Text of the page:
# Cylindrical Resonator Utilizing a Curved Resonant Grating as a Cavity Wall

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## Abstract

**:**

## 1. Introduction

**Figure 1.**Schematic view of part of a flat/curved resonant grating and a circular cavity. (

**a**) Conventional thin-film grating with a sinusoidal profile on a flat substrate; (

**b**) Curved structure; (

**c**) Cylindrical cavity with a curved grating wall.

## 2. Characteristics of a Curved RG

#### 2.1. Structure and Method of Calculation

_{z}, H

_{θ}, and H

_{ρ}).

**Figure 2.**Detail of the sample structures. (

**a**) Curved resonant grating (proposed structure). ρ

_{0}, 2a and d

_{0}are the average radial position, depth and base thickness of the grating, respectively. The region surrounded by a solid line indicates the computational domain for FDTD. PBC and RBC stand for Periodic and Radiation Boundary Conditions, respectively; (

**b**) Reference curved slab structure. The grating region is replaced by an average refractive index layer.

_{0}. The depth and average thickness of the grating layer are 2a and d

_{0}, respectively. The index of the grating layer, n

_{2}= 2.63, is set close to the effective index of the fundamental TM mode of the InP/air disk structure [24]. The refractive indexes of the inner and outer spaces are n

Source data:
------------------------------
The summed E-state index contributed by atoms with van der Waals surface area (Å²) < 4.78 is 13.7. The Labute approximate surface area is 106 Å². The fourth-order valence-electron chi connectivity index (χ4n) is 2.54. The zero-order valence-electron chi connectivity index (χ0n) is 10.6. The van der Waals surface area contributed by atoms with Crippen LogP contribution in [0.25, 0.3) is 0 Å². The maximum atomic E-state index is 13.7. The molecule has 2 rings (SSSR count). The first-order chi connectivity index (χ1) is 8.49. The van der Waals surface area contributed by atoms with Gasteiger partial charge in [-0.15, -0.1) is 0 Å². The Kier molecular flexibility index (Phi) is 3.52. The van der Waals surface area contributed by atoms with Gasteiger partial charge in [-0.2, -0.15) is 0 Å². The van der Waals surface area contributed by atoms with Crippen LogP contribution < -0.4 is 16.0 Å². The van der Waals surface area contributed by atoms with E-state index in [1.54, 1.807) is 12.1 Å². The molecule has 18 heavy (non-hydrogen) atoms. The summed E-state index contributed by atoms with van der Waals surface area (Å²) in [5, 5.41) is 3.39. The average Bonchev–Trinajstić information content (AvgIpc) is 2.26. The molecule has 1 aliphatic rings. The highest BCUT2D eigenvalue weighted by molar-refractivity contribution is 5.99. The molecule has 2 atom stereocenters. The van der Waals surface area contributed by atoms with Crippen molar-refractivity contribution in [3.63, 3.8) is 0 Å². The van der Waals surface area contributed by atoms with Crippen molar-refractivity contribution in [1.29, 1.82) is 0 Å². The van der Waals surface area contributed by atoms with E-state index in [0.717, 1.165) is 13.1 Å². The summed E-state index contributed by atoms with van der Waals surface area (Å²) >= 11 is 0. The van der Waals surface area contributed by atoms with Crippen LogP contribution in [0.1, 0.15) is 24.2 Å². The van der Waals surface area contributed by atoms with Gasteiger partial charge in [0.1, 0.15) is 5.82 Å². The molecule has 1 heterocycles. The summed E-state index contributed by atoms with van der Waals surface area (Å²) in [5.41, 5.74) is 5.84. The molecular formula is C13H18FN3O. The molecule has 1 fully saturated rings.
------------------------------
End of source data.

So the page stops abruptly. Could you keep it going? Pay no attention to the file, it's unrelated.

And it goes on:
_{1}= 1.45 and n

_{3}= 1.0, respectively. The local thickness of the grating layer, d(θ), is defined as:

_{0}= 0.68Λ and a = 0.25Λ.

_{0}denotes the azimuthal extent of a unit grating, and is expressed as θ

_{0}= 2π/m [rad] where m is the total number of gratings on a wall edge. The pitch of the grating, Λ, is defined as the length of an arc at the average grating height, .

**Figure 3.**Reflection spectra viewed from inside the curved grating. “m” is the number of gratings on the outer edge of the cavity wall. The broken line shows the spectrum of the average index structure of Figure 2(b) for m = 50.

_{4}, is defined as:

_{0}− d

_{0}) is calculated by a cylindrical coordinate version of the two-dimensional FDTD method [25]. The computational domain is surrounded by a solid line in Figure 2(a). The angular direction is limited by one grating period. Both sides are connected by periodic boundary conditions (PBCs). The radial ends are terminated by radiation boundary conditions (RBCs) [26] to absorb inward converging and outward diverging waves.

#### 2.2. Reflection Spectra

_{0}= 2Λ with a temporal Gaussian envelope was excited near the inner RBC. Because there is insufficient space between the excitation position and the inner surface of the RG, it is difficult to temporally separate the excited and reflected waves. Therefore we tried to estimate the reflectivity using the waveform monitored outside the RG. The recorded time-domain waveform of E

_{z}and H

_{θ}are Fourier transformed and then multiplied to obtain the radial component of the Poynting vector, . A similar calculation is carried out for a uniform space of n = 1.45 to obtain a reference Poynting vector . The reflectivity of RG is then evaluated by . The results for various curvature radii are plotted in Figure 3. It is clearly seen that the spectra are the superposition of average structure reflectivity (Figure 2(b)) and a sharp resonance peak.

#### 2.3. Effective High-Index Mirror Position

_{c}and A

_{d}are their complex amplitudes. k

_{0}and ρ are the free space wave number and the radial coordinate, respectively.